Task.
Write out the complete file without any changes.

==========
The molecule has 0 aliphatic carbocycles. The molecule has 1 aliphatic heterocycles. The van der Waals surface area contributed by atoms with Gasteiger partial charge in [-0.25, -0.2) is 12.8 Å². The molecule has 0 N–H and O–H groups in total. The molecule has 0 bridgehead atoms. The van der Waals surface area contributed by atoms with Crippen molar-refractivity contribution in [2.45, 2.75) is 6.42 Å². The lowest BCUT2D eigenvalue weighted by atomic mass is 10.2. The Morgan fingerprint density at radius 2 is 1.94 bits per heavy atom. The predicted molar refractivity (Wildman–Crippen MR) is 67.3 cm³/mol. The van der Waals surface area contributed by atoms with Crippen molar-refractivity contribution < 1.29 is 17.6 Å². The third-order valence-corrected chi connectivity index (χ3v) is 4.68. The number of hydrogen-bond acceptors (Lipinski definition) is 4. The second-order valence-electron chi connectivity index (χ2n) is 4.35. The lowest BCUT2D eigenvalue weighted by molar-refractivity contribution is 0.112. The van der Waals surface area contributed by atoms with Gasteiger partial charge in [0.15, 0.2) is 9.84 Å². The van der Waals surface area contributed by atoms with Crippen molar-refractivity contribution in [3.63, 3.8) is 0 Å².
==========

The molecule has 0 aliphatic carbocycles. The molecule has 1 aliphatic heterocycles. The van der Waals surface area contributed by atoms with Gasteiger partial charge in [-0.25, -0.2) is 12.8 Å². The molecule has 0 N–H and O–H groups in total. The molecule has 0 bridgehead atoms. The van der Waals surface area contributed by atoms with Crippen molar-refractivity contribution in [2.45, 2.75) is 6.42 Å². The lowest BCUT2D eigenvalue weighted by atomic mass is 10.2. The Morgan fingerprint density at radius 2 is 1.94 bits per heavy atom. The predicted molar refractivity (Wildman–Crippen MR) is 67.3 cm³/mol. The van der Waals surface area contributed by atoms with Crippen molar-refractivity contribution < 1.29 is 17.6 Å². The third-order valence-corrected chi connectivity index (χ3v) is 4.68. The number of hydrogen-bond acceptors (Lipinski definition) is 4. The second-order valence-electron chi connectivity index (χ2n) is 4.35. The lowest BCUT2D eigenvalue weighted by molar-refractivity contribution is 0.112. The van der Waals surface area contributed by atoms with Gasteiger partial charge in [0.15, 0.2) is 9.84 Å². The van der Waals surface area contributed by atoms with Crippen molar-refractivity contribution in [3.63, 3.8) is 0 Å².